This is a Book Riot favorite, and it won the 2021 Harvey Award for Book of the Year. It also appeared on the best books of the year lists in Publishers Weekly, Kirkus Reviews, the New York Public Library, and more. It’s a YA graphic novel about a Vietnamese American teen trying to come out to his mom. There’s also a legendary tweet from the author: “People wanna ban my book for only gay reasons, nobody ever ever mentions the cannibalism 😔”
More queer retellings:
22) Read a history about a period you know little about.
There are so many different options to choose from here, especially because queer history is so suppressed that the average reader doesn’t know about almost any of it! I left off the books about the Stonewall riots and the AIDS epidemic, since those are the most known periods of queer history, but they’re still well worth reading. I also tried to stick to books about a particular period of history, instead of a general overview.
Tinderbox: The Untold Story of the Up Stairs Lounge Fire and the Rise of Gay Liberation by Robert W. Fieseler
One lesser known event in queer American history is the 1973 fire that burned down the Up Stairs Lounge in New Orleans. It was set by an arsonist, killing dozens of people, and it devastated the local gay community. The mourning survivors reeled in the aftermath, when families decided not to claim bodies, and Catholic churches refused burials. This further pain was the driving force behind a wave of activism that demanded gay liberation and basic rights.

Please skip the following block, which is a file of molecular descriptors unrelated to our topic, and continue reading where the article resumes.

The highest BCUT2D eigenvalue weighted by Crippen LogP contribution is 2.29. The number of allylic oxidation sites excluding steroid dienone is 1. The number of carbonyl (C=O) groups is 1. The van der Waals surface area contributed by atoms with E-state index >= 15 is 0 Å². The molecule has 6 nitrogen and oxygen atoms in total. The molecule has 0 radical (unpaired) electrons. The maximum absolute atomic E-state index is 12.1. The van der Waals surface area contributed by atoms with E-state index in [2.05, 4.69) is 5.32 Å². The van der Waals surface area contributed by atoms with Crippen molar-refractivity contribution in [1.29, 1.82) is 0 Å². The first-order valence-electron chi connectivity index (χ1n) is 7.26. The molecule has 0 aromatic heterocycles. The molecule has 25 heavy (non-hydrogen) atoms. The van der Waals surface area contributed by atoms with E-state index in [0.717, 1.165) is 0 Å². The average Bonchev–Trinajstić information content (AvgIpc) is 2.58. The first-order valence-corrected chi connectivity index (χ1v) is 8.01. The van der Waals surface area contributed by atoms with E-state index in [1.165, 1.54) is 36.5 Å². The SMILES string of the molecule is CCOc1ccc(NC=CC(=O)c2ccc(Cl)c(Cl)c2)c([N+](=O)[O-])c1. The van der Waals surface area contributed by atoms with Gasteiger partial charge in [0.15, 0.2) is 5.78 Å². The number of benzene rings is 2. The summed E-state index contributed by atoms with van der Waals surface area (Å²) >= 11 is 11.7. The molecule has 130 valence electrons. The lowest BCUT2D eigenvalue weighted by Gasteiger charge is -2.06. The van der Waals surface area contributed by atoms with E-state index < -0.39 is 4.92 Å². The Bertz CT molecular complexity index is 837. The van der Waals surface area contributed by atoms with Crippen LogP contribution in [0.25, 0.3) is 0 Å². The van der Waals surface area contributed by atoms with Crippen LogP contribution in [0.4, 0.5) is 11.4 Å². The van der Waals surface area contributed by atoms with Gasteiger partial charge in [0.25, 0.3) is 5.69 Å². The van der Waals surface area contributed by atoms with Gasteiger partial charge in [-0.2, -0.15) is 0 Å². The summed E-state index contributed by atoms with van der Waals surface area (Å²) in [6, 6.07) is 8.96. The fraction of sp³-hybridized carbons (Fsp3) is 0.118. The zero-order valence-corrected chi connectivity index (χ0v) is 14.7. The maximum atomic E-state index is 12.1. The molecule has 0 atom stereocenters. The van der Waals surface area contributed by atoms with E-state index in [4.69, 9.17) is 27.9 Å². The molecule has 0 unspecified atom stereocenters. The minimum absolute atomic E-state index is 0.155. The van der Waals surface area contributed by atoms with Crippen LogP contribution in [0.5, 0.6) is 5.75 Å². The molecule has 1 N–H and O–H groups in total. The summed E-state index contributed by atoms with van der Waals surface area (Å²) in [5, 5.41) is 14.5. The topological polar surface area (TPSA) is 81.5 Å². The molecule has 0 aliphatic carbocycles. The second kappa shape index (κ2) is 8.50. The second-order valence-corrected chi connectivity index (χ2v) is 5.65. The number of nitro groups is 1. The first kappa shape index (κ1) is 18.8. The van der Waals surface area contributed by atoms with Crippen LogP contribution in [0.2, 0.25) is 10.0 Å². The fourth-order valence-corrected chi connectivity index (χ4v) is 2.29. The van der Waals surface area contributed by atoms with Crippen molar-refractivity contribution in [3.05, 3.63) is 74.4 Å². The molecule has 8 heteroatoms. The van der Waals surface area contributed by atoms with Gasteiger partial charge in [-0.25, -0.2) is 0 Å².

More LGBTQ history books:
23) Read a book by a disabled author.
Care Work by Leah Lakshmi Piepzna-Samarasinha
There are lots of great nonfiction books and memoirs that focus on disability that are by disabled authors, but that isn’t the only option for this prompt. You can also read any book by disabled author, including fiction and poetry. Bodymap is my favorite poetry collection, as I mentioned earlier, with cutting and insightful poems that address sexuality, gender, race, and disability in a readable and memorable style. In Care Work, Piepzna-Samarasinha writes about disability justice and networks of support in thought-provoking essays.
More queer books by disabled authors:
24) Pick a challenge from any of the previous years’ challenges to repeat!
There are so many options for previous challenges that are already queer or can easily be adapted to be queer. I’ve selected one queer challenge from each year of the Read Harder challenge, but there are lots more to choose from.
- 2021: Read a historical fiction with a POC or LGBTQ+ protagonist [Or why not both?]
- 2020: Read a debut novel by a queer author
- 2019: Read a comic by an LGBTQIA creator
- 2018: Read a mystery by a person of color or LGBTQ+ author
- 2017: Read an LGBTQ+ romance novel
- 2016: Read a book by a trans author
- 2015: Read a book by or about someone LGBTQ [a gimme!]
There’s still enough time to do all of these challenges if you do one a week! Good luck, happy reading, and happy Pride!